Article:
Since Myanmar is an agricultural country, the farmers play an instrumental role in keeping the people fed and the land peaceful.

To recognise the significance of agribusiness and rural peasantry, every 2nd day of March is celebrated as the Peasants’ Day. This is also an annual public holiday.

About 70% of the country’s population is involved in farming. The prosperity of the land depends on the contribution of those working on the land as over 60% of Myanmar’s Gross Domestic Product is being generated from agriculture.

Myanmar’s main agricultural product is rice and it is one of the biggest exporters of rice in Asia. In recent years, the crops and products grown in Myanmar have been diversified to ensure that the country is not too dependent on one particular crop.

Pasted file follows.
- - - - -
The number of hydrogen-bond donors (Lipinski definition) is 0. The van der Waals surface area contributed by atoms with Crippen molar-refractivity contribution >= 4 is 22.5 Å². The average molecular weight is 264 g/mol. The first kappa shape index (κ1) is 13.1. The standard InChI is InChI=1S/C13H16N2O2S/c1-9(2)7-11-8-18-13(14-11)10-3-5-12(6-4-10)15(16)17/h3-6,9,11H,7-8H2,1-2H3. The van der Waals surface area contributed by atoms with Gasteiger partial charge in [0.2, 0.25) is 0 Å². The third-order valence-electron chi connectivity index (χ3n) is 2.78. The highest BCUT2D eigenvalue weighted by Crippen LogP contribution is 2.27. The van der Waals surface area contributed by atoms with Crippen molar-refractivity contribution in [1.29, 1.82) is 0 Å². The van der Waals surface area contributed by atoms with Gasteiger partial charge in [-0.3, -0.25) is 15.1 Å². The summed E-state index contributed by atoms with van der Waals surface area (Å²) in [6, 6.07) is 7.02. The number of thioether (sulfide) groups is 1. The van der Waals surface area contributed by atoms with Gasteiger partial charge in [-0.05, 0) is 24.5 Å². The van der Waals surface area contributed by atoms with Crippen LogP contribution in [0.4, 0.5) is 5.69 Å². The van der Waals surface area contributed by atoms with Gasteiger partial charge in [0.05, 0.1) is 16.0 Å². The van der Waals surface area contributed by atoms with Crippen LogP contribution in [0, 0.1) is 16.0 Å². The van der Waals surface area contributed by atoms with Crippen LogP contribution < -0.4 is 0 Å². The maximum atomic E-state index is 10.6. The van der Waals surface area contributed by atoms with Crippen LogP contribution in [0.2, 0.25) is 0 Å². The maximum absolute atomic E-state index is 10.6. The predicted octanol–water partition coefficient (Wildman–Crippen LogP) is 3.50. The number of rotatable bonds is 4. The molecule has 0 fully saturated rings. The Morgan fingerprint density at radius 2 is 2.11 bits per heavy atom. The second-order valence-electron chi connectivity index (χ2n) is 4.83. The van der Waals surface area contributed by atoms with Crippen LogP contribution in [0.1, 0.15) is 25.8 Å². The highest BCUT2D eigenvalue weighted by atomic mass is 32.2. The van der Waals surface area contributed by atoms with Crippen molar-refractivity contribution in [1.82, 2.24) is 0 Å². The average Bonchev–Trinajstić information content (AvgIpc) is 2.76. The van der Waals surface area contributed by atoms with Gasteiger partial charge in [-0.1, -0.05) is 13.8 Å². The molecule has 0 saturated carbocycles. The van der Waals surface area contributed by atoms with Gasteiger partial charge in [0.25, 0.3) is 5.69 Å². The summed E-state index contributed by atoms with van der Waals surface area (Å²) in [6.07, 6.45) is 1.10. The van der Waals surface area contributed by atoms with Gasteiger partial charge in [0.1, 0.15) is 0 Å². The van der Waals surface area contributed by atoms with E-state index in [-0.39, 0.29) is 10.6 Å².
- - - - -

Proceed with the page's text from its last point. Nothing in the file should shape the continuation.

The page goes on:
Peasants’ Day also coincides with the military coup of 1962, when General Ne Win came to power.

The late junta leader kicked off “Myanmar’s way to socialism” and gave special attention to agriculture. Therefore, the day celebrating farmers is jointly celebrated with the beginning of Myanmar’s socialist era.

Farmers voiced their hardships and needs on this day through public conferences.

It was 1 January on which the Peasants’ Day took place originally. But it was later changed to 2 March. Some people imply that it was an attempt by the late General Ne Win to commemorate his legacy. 

But many people still remember 2 March as the day Myanmar faced its first military coup and tumultuous years of General Ne Win’s reign. 

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